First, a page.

What it means to be a backend developer

What it means to be a backend developer


I see more and more flame wars on twitter regarding front VS back- and who's stack is the most complex.
Not only does it annoy me beyond reason due do it's inherent pointlessness, it also pains me to see how backend is perceived at large.



Ignorance is thinking that you have it the hardest, or that a whole stack can be boiled down to a single pattern.

If not CRUD, then what is backend ?

Here's my definition:

Backend is the management and enforcement of business rules, security and data at scale.

Let's break it down.

Management and enforcement of business rules

Businesses evolve, sometimes faster than code is able to follow. Models and patterns that made sense a year ago may be completely irrelevant now. 

Beyond that, you may want to segment your business rules based on regionality, A/B testing, client type (browser, mobile app, etc) and even network type.
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The clients of backend teams are front-ends. They will dictate the interface and how data should be transferred. Thus, efficient transactions are tied to the domain, and not atomic data models. For example: The landing page for an app may require user data, preferences, a bit of model A and some of model B. 

This is why I hate CRUD.

Within CRUD, you'd need to make 4 calls, which would return a whole lot of information that you don't need. Whereas GraphQL, JSON-API and others promote domain-oriented designs and can deliver all of the required data- and no more- in a single request. The result of which is faster end-user experience, simpler front-end code and cheaper AWS bills.

Why do we do it in the first place ? Because it's quick. Some frameworks allow you to setup a whole API in a simple command, and then scaffold new sets or routes automatically.

While it might be very compelling for small projects, tying something that is ever-evolving and highly faceted (business logic) to something that is meant to be rigid (database schemas) will yield some pain in the long run.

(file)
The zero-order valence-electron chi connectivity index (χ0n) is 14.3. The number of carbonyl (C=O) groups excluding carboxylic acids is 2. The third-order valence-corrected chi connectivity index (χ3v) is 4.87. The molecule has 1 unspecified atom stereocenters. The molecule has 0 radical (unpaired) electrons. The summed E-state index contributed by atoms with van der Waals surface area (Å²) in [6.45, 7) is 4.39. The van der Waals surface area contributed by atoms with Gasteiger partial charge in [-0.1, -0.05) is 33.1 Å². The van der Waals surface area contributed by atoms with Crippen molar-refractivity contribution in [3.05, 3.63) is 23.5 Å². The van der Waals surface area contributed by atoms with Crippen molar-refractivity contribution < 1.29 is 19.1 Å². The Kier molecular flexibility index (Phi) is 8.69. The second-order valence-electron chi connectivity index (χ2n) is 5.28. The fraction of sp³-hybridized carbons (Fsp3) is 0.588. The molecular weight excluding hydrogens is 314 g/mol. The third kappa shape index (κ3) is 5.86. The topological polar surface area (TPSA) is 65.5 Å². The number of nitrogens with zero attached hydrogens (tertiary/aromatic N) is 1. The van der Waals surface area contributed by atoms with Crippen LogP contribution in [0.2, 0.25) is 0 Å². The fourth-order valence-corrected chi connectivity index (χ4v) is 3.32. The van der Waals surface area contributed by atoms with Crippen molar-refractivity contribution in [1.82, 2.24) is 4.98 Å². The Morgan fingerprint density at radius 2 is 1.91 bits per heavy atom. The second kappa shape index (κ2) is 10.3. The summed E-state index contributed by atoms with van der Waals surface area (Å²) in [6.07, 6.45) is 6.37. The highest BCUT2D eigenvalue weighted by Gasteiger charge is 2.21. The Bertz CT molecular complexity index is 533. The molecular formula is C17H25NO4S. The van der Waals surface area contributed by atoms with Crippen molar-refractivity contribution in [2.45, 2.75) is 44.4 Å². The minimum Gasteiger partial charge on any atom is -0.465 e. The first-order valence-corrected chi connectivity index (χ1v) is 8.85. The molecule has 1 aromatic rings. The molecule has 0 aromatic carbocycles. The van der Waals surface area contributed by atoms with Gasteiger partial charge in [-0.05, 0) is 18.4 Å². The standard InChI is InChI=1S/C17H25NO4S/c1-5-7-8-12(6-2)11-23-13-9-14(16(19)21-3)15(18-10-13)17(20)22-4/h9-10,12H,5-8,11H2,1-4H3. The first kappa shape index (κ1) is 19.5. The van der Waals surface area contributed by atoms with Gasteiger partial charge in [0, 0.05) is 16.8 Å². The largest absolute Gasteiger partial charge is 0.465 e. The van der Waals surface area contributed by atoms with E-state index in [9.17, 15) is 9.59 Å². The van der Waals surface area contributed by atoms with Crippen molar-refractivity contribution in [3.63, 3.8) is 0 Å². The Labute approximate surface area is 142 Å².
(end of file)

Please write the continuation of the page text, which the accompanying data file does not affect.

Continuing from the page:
Security

I am by no means a security expert, nor do I expect other backend engineers to be. Yet an important part of the role is risk mitigation.

The points I usually look for are:

- Authentication
- Authorisation (yes, it's different)
- API surface
- Software vulnerabilities
- Common attacks (impersonation, MITM, XSS, SQL injections, etc)
- Audit trails
- Rule of least privilege
- Robots / crawlers

While most of the network-related security topics are delegated to devops teams, like DDoS, rate-limiting, IP banning, etc- it's important to note that this is done in conjunction with the backend team in terms of either detecting, implementing or monitoring.

A crucial skill of backend developers is the ability to troubleshoot issues and coordinate response teams, formulate attack plans and implement durable solutions. This implies robust knowledge of the infrastructure, architecture, data models and finding points of contacts.

Once again I'm disappointed by CRUD. Because business logic for a given product features may be spread across many models, it limits our ability to track if a request has met all requirements before performing changes to the database or that changes happen predictably and understandably (looking at you FeathersJS).

What's worse, some frameworks automatically generate routes from your database models, route that you may not want that that you have exposed(API surface). A secure API only exposes the endpoints that you explicitly want to.


Data at scale

A good backend developer should know databases. What's the difference between redis, mongo, postgres, etc. When to chose one over another, what the tradeoffs are, how much nodes should it replicate to, what are the hardware requirements, how many nodes do we need for the traffic.

Then, there's data modeling, how to define schemas that will resist time and scale. What are the access patterns, what fields might be added in the future, is there a schema migration protocol in place.

Cache is data too, where should certain entities or responses be cached, what's the eviction strategy, has governance been established, can we measure our hit ratio ?

Finally, APM monitoring data is also critical, how are our APIs working, are we meeting our SLAs, are we noticing suspect traffic, is a service down ?


To recap, this is how I see the role of a backend, and how I conduct my interviews when looking to hire one. As you can see, it goes far beyond CRUD.

Is it more complex than front-end though ?


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